Stigmatize gun ownership like smoking?

The Christian Science Monitor continues to astound with its idiocy.  One recent Monitor headline described the belligerence of Hamas as mere “military action.”  This when their signature mode of armed conflict–rocket attacks–consists in the indiscriminate targeting of Israeli civilians.  So much for the idea of terrorism.

Now, the Monitor‘s editorial board suggests gun violence can be curbed by a public perception campaign akin to that which stigmatized smoking.  What would this look like? We can imagine the Ad Council cartoon propaganda now: a bratty, freckled blonde boy, sporting a sideways baseball cap, growls, “Hey bro, owning guns is not cool.”  Will subjecting upstanding, law abiding gun owners–who are generally paragons of civic responsibility–to such a silly and divisive psychological campaign really help?

There are better stigmas to promote instead. When Hollywood celebrities earnestly “demand a plan” of politicians while remaining unapologetic for their own glorification of gun violence, we ought to stigmatize their hypocrisy (and chuckle given their unintended fulfillment of this prophetic Portlandia parody). When our society allows severe mental illness to remain untreated out of fear of institutionalization and the corresponding desire for maximal autonomy, we should stigmatize indifference towards such danger.

Michael Medved is right when he declares that gun violence is a spiritual rather than a material problem. Prisoners of progressive thought are always trying to stigmatize material things.  They say SUVs kill the earth, or guns kill people.  At least the market tinkering of “cash for clunkers” had the probable effect of increasing the nation’s overall fuel efficiency.  But gun buybacks only decrease the ratio of gun ownership between law-abiding citizens and criminals.  Why is it ever good for criminals and murderers to have relatively more guns than the population at large?

The Monitor editorial also suggests an expansion of non-gun-owner rights along the lines of “non-smoker rights.”  Please, everyone, we have to think more carefully about rights!  We can’t just keep making up new ones.  Especially ones backed by stigma.  Have the editors at the Monitor forgotten that stigma–based on the materialistic concern of skin color–once supported the Jim Crow “right” for whites to not share public accommodations with blacks?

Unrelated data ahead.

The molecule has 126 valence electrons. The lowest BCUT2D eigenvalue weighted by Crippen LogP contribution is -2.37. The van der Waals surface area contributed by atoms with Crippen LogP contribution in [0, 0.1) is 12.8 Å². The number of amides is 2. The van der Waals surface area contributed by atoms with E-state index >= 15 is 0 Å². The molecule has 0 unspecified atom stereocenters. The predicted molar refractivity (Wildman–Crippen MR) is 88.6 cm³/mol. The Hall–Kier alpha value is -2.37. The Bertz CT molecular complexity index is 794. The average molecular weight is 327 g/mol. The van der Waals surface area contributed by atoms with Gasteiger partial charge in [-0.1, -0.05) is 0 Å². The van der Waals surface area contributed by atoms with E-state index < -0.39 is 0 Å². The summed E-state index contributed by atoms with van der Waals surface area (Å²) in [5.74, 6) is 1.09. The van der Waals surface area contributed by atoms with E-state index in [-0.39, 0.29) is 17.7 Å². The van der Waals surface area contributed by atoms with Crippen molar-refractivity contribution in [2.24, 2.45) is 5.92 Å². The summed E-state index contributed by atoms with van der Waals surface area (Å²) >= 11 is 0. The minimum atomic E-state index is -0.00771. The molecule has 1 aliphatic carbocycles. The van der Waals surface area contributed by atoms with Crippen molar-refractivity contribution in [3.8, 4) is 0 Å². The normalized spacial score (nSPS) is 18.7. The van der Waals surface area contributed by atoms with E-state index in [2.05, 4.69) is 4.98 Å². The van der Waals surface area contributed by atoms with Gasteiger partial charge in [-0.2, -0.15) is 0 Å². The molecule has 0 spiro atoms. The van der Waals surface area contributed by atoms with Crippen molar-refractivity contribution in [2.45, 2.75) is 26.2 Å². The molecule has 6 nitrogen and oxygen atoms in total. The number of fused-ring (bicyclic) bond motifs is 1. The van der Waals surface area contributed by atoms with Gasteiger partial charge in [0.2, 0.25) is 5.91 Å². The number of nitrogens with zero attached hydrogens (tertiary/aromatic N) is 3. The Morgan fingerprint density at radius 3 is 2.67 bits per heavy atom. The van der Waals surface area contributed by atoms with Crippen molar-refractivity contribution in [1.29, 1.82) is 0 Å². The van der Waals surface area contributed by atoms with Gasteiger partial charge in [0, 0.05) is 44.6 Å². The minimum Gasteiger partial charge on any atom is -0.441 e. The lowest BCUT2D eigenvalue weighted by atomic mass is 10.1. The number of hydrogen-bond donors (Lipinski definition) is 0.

Rather than invoke stigmas based on material things, let’s stigmatize undesirable attitudes and behaviors instead.  We can start with the unfounded hysteria over gun violence.

The shell game of postmodernity

This week I’m drawing disparate threads together from recently digested media.  Hopefully these will inspire some critical thoughts on worldview, whether it be your own or of those around you.

In anticipation of the first Hobbit movie, my wife and I re-watched The Two Towers and The Return of the King.  This insightful quote by Gandalf struck me:

The old wisdom that was borne out of the West was forsaken. Kings made tombs more splendid than the houses of the living and counted the names of their descent dearer than the names of their sons. Childless lords sat in aged halls musing on heraldry or in high, cold towers asking questions of the stars. And so the people of Gondor fell into ruin. The line of Kings failed, the White Tree withered, and the rule of Gondor was given over to lesser men.

Can you think of a place like this?  Perhaps the ivory tower of the academy.  Or better yet, Europe.  This image captures the predicament of the post-industrial world.  There is a concerted effort among elites of the “West” to unlearn its culture and traditions.  The great project of social democrats in Europe, Canada, Japan, and beyond has built an edifice that’s more a civilizational masoleum than a regime to edify humanity.  This is the modern welfare state.